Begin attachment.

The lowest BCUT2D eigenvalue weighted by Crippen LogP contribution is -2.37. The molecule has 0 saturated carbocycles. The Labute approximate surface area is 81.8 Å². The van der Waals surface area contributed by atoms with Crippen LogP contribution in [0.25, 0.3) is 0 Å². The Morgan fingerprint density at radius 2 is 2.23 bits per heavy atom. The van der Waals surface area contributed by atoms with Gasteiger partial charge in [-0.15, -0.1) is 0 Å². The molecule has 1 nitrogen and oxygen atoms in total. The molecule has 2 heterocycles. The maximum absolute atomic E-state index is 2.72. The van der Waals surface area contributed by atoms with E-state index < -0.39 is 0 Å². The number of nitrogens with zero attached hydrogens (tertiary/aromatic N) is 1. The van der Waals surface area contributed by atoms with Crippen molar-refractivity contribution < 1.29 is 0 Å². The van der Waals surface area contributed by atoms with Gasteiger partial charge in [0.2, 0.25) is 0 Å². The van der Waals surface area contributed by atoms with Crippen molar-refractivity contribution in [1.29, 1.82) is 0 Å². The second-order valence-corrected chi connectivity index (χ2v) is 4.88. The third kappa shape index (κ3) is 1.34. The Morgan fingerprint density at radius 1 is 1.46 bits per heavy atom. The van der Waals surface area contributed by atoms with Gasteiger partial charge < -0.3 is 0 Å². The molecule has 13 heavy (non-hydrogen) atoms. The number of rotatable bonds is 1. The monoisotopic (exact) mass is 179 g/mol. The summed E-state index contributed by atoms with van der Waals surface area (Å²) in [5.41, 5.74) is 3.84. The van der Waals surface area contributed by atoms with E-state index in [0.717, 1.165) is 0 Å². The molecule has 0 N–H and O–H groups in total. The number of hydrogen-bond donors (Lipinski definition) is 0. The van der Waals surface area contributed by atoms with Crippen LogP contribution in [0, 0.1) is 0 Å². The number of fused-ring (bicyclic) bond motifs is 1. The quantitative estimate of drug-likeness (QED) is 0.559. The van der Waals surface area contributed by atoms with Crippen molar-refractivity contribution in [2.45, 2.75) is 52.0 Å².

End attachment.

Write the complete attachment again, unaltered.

The lowest BCUT2D eigenvalue weighted by Crippen LogP contribution is -2.37. The molecule has 0 saturated carbocycles. The Labute approximate surface area is 81.8 Å². The van der Waals surface area contributed by atoms with Crippen LogP contribution in [0.25, 0.3) is 0 Å². The Morgan fingerprint density at radius 2 is 2.23 bits per heavy atom. The van der Waals surface area contributed by atoms with Gasteiger partial charge in [-0.15, -0.1) is 0 Å². The molecule has 1 nitrogen and oxygen atoms in total. The molecule has 2 heterocycles. The maximum absolute atomic E-state index is 2.72. The van der Waals surface area contributed by atoms with E-state index < -0.39 is 0 Å². The number of nitrogens with zero attached hydrogens (tertiary/aromatic N) is 1. The van der Waals surface area contributed by atoms with Crippen molar-refractivity contribution < 1.29 is 0 Å². The van der Waals surface area contributed by atoms with Gasteiger partial charge in [0.2, 0.25) is 0 Å². The van der Waals surface area contributed by atoms with Crippen molar-refractivity contribution in [1.29, 1.82) is 0 Å². The second-order valence-corrected chi connectivity index (χ2v) is 4.88. The third kappa shape index (κ3) is 1.34. The Morgan fingerprint density at radius 1 is 1.46 bits per heavy atom. The van der Waals surface area contributed by atoms with Gasteiger partial charge < -0.3 is 0 Å². The molecule has 13 heavy (non-hydrogen) atoms. The number of rotatable bonds is 1. The monoisotopic (exact) mass is 179 g/mol. The summed E-state index contributed by atoms with van der Waals surface area (Å²) in [5.41, 5.74) is 3.84. The van der Waals surface area contributed by atoms with E-state index in [0.717, 1.165) is 0 Å². The molecule has 0 N–H and O–H groups in total. The number of hydrogen-bond donors (Lipinski definition) is 0. The van der Waals surface area contributed by atoms with Crippen LogP contribution in [0, 0.1) is 0 Å². The number of fused-ring (bicyclic) bond motifs is 1. The quantitative estimate of drug-likeness (QED) is 0.559. The van der Waals surface area contributed by atoms with Crippen molar-refractivity contribution in [2.45, 2.75) is 52.0 Å².